Inclusivity and Accessibility: Ensuring access to transportation is crucial for individual freedom, societal well-being, and a thriving economy. This calls for a conscious effort from both government and businesses to consider the diverse needs of the population when formulating transport policies and services. 

The focus should be on expanding options in areas with limited public transport and ensuring accessibility for those without internet, smartphones, or bank accounts. There is great importance in actively considering the needs of the elderly and individuals with disabilities, for example stressing the necessity for ride-sharing services to accommodate users of wheelchairs, mobility scooters, and individuals with specific mental health or developmental conditions, or automating or creating new customer assistance roles as mobility becomes increasingly automated.

Promoting Sustainable Modes: Encouraging walking, cycling, and active travel for short urban journeys should remain a priority. The more people who opt for these sustainable options, the greater improvements in air quality, health, and congestion. By making choosing these options easier, the a greater chance of meeting global sustainability goals. 

In the UK alone, approximately 45% of trips taken by urban residents are under 2 miles which could be easily undertaken by sustainable, active modes of transport that support local economies and have huge benefits for health.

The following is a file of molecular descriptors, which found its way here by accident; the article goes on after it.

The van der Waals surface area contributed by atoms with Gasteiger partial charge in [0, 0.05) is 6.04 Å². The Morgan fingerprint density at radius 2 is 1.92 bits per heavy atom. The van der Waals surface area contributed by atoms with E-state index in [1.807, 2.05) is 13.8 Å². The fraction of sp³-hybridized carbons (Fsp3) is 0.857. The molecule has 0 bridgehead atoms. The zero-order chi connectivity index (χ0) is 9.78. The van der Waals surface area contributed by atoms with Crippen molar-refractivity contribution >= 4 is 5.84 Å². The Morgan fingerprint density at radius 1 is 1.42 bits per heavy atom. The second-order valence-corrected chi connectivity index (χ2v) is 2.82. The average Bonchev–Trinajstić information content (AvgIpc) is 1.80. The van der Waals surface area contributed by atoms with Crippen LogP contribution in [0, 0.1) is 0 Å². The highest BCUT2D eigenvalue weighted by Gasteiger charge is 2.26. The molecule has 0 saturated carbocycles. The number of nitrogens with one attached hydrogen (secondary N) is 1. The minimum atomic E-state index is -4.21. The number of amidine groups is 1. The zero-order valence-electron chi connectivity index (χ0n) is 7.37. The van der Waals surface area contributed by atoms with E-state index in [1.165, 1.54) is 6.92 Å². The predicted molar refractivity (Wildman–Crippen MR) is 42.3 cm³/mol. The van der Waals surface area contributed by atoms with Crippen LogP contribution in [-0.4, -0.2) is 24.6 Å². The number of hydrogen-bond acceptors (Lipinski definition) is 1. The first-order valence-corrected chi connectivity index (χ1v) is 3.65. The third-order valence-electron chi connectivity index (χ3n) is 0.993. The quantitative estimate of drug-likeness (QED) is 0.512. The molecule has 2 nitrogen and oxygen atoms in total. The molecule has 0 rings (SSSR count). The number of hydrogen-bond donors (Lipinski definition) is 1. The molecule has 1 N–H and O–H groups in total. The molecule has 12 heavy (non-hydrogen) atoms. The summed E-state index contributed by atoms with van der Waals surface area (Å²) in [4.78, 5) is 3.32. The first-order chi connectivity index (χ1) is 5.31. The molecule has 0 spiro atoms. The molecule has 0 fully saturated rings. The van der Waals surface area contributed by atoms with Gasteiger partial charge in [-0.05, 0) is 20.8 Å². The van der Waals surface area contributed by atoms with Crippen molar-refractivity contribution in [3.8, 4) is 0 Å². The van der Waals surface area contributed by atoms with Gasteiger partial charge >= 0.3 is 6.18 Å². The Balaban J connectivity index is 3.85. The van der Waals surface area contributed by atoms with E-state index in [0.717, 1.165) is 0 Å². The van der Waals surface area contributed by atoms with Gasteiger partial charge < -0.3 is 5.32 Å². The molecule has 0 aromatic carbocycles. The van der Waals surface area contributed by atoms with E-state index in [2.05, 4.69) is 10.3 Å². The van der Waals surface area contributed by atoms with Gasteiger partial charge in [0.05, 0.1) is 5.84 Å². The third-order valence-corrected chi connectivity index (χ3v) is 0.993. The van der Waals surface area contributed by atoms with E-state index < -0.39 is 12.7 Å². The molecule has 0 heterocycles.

Zero Emissions Transition: New mobility services must lead the way in transitioning to zero emissions as soon as possible, reducing the carbon footprint significantly. The technology currently exists (while also continually improving), so accelerating the adoption of these types of mobility will help achieve zero-emission goals sooner rather than later. This ultimately means higher air quality and helps ensure that countries can meet future carbon budgets to increase the green mobility market. 

According to the “Future of Mobility: Urban Strategy” report, the UK’s goals are to drive at least 50% of new car sales to be green options, such as electric vehicles. 

Efficient Use of Road Space: Mobility innovations should alleviate congestion through efficient use of limited road space, promoting ride-sharing and consolidating freight. Over the years, the projection of growth in road traffic is an increase of 55%, worsening traffic congestion, pollution, and delays. 

This means that innovation that supports the more efficient movement of people and goods is important to reducing these problems. An example of this is the recent updates in navigation apps such as Google Maps and Waze that use mobility data to inform drivers of more efficient traffic routes to maximize fuel usage and reduce carbon emissions.  

Stimulating Marketplace Innovation: An open marketplace fosters innovation, ensuring consumers get the best deals and encouraging service providers to enhance their offerings. Increasing consumer choice creates a competitive, open marketplace for mobility that is needed to drive innovation and increase accessibility overall.